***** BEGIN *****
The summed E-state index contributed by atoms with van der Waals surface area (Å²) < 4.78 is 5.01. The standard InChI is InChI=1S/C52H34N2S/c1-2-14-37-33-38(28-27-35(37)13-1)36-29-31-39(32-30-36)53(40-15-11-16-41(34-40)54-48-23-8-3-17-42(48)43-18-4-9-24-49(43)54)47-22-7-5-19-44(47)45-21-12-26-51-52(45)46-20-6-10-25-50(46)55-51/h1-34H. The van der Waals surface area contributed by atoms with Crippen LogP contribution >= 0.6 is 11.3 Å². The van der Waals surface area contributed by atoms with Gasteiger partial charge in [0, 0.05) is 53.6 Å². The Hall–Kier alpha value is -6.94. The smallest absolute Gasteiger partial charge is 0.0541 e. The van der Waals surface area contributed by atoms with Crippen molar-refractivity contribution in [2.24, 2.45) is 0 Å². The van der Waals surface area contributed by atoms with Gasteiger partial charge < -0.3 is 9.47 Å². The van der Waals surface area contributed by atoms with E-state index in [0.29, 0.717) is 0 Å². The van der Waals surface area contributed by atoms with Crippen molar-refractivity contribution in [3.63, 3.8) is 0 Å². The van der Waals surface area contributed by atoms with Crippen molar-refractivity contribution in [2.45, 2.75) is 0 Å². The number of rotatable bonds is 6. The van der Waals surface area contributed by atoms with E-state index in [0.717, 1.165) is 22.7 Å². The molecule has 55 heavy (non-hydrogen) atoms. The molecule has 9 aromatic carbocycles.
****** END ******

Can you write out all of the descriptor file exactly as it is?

The summed E-state index contributed by atoms with van der Waals surface area (Å²) < 4.78 is 5.01. The standard InChI is InChI=1S/C52H34N2S/c1-2-14-37-33-38(28-27-35(37)13-1)36-29-31-39(32-30-36)53(40-15-11-16-41(34-40)54-48-23-8-3-17-42(48)43-18-4-9-24-49(43)54)47-22-7-5-19-44(47)45-21-12-26-51-52(45)46-20-6-10-25-50(46)55-51/h1-34H. The van der Waals surface area contributed by atoms with Crippen LogP contribution >= 0.6 is 11.3 Å². The van der Waals surface area contributed by atoms with Gasteiger partial charge in [0, 0.05) is 53.6 Å². The Hall–Kier alpha value is -6.94. The smallest absolute Gasteiger partial charge is 0.0541 e. The van der Waals surface area contributed by atoms with Crippen molar-refractivity contribution in [2.24, 2.45) is 0 Å². The van der Waals surface area contributed by atoms with Gasteiger partial charge < -0.3 is 9.47 Å². The van der Waals surface area contributed by atoms with E-state index in [0.29, 0.717) is 0 Å². The van der Waals surface area contributed by atoms with Crippen molar-refractivity contribution in [3.63, 3.8) is 0 Å². The van der Waals surface area contributed by atoms with Crippen molar-refractivity contribution in [2.45, 2.75) is 0 Å². The number of rotatable bonds is 6. The van der Waals surface area contributed by atoms with E-state index in [0.717, 1.165) is 22.7 Å². The molecule has 55 heavy (non-hydrogen) atoms. The molecule has 9 aromatic carbocycles.